Andrea Mead Lawrence, a Rutland native and America’s only Olympic skier to win two gold medals in the same year, will be the subject of the fifth sculpture in a series highlighting local and regional history.
The sculpture, part of a series planned by the Carving Studio and Sculpture Center, MKF Properties, Vermont Quarries, and Green Mountain Power’s Rutland Blooms, will be underwritten by Casella Waste Systems and will highlight Lawrence’s Olympic record and long environmental career.
“Andrea has been an inspiration to generations of Rutland County skiers, and environmentalists across the country,” Casella Chairman and CEO John Casella said. “She began her Olympic career at the age of 15, won two gold medals at the 1952 Olympics at the age of 19, and became a leading environmentalist after her skiing career was over.
“She brought the same focus and passion to her environmental work as she brought to skiing,” Casella said.
Lawrence is widely considered one of America’s best winter athletes. Sports Illustrated ranks her as Vermont’s No. 1 athlete of all time, and according to her 2009 obituary in The New York Times, Olympic documentarian Bud Greenspan deemed her “the greatest Winter Olympian of all time.” The Times reported that accolade was based on her skiing and subsequent environmental career.
“She was the epitome of success,” GMP Vice President Steve Costello said. “She learned to ski at Pico Peak, which her parents owned, and within five years of her first official race, she was in her first Olympics at the age of 15. Four years later, she was a double-gold winner, a feat no American skier has matched since, but her greatest legacy is what she did after retiring from racing.”
Mead Lawrence became an environmental activist in the West, working for decades to preserve important environmental assets, and in 2003, she founded the Andrea Lawrence Institute for Mountains and Rivers, a nonprofit group focused on preserving the Sierra Nevada range. In 2011, two years after her death, Congress passed and President Obama signed the Mount Andrea Lawrence Designation Act, renaming a 12,240 peak along the John Muir Trail “Mount Andrea Lawrence.”
Steve Shaheen, a Brooklyn-based sculptor who will be leading a team to create the monument, says he is inspired by Lawrence’s quote following her gold-medal runs in 1952, which will also be inscribed on the marble: “There are few times in our lives where we become the thing we are doing.”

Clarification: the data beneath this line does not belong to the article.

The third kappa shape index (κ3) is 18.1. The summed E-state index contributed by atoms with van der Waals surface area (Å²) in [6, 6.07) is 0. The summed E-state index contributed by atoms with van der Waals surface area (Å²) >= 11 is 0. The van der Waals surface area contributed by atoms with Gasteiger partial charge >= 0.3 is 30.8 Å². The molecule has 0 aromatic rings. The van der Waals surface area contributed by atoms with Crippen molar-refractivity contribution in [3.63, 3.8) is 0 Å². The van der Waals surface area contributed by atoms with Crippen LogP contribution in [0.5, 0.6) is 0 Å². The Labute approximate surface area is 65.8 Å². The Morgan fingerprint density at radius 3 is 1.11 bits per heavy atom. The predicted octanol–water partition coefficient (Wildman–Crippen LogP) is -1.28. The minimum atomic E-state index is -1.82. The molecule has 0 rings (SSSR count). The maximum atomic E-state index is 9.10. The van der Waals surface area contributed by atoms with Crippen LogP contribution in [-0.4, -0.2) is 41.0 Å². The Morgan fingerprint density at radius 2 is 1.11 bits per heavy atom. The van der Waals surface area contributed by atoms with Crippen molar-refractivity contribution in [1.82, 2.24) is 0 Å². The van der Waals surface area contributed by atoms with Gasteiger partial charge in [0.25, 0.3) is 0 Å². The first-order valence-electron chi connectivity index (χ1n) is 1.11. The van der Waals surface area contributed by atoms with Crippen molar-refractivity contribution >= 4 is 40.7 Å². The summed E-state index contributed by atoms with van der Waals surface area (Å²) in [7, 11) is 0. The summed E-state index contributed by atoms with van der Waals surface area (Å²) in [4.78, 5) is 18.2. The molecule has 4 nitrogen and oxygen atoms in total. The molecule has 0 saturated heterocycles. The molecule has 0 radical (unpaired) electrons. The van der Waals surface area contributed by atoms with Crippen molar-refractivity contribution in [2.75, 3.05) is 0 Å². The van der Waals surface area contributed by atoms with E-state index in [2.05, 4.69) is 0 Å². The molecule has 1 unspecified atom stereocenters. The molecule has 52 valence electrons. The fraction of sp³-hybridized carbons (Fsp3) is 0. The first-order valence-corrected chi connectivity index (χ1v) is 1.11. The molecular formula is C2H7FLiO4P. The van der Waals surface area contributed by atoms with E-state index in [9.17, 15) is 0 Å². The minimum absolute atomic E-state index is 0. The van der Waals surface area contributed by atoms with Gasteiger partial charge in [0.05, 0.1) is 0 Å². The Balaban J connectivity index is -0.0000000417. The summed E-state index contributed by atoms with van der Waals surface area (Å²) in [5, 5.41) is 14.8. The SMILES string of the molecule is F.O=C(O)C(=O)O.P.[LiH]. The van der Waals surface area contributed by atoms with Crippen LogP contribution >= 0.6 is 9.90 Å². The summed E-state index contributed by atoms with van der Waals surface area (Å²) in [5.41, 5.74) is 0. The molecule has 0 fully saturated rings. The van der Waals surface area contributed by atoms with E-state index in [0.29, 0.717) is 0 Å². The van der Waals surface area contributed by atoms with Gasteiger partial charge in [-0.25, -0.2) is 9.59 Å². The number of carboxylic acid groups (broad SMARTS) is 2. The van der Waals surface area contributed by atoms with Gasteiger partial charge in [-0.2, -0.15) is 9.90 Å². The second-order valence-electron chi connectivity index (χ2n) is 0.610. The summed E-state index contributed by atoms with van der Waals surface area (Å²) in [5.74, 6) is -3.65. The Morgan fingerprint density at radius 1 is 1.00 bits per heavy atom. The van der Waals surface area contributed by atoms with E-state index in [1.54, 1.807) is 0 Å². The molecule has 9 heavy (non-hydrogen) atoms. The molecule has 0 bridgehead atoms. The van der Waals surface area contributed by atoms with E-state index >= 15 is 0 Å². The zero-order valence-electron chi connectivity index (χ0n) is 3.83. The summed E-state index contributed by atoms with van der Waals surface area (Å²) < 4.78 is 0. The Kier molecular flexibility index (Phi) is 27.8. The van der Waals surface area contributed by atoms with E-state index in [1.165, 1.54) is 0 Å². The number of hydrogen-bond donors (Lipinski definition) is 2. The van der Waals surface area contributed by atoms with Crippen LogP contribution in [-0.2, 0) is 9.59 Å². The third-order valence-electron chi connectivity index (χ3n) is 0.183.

“I see an exact correlation between athletics and artistry,” says Shaheen, “when you hit that Zen moment where everything else disappears, and the line between creator and creation becomes indistinguishable.”
CSSC Executive Director Carol Driscoll said the series had already exceeded her initial hopes, with expectations for five sculptures to be complete and installed by fall. “When we started this effort barely a year ago, I really hoped we could complete one piece each year,” Driscoll said. “The way the business community has rallied around the effort has been inspiring, and we’re so thankful for the support of John Casella and Vermont Quarries on this project. We couldn’t do this without profound community support.”
Quentin Andrea Lawrence, Andrea Mead Lawrence’s daughter, said the sculpture was an honor her mother would be proud of. “She often called herself ‘A good Vermont Yankee,’ remaining devoted to Rutland and the Green Mountains of her childhood,” she said. “Although she fell in love with the open spaces of the American West, she always attributed her passion for environmental justice to the joys of growing up playing on Pico Peak, as well as the streams and forests of her childhood home. We as a family are very happy to see that she will be remembered in this honorable tribute and hope that her memory will inspire many generations to come.”
The series also includes a planned sculpture highlighting Rutlanders’ and Vermonters’ role in the 54th Regiment, the first black regiment created in the Union Army after the Emancipation Proclamation; a piece honoring Revolutionary War hero Ann Story; “The Jungle Book” by Barre artist Sean Hunter Williams; and “Stone Legacy,” a tribute to the region’s stone industry, carved by a team lead by Shaheen last summer. The Ann Story, 54th Regiment and Lawrence sculptures will be carved this summer and early fall.
Other possible subjects include Rutland residents and Civil War figures Edward and William Ripley, Rutland’s John Deere, Norman Rockwell, Ethan Allen, and Martin Henry Freeman, a Rutland native who became the nation’s first African-American college president in 1856. The sculptures will be carved from Danby White marble donated by Vermont Quarries.
The project began after Costello, who founded Rutland Blooms, saw a South Dakota public art project that includes bronze sculptures of all U.S. presidents. The project inspired the idea of a series of sculptures highlighting local and regional history, carved from local marble. The goal is to commission and install at least 10 sculptures by 2022.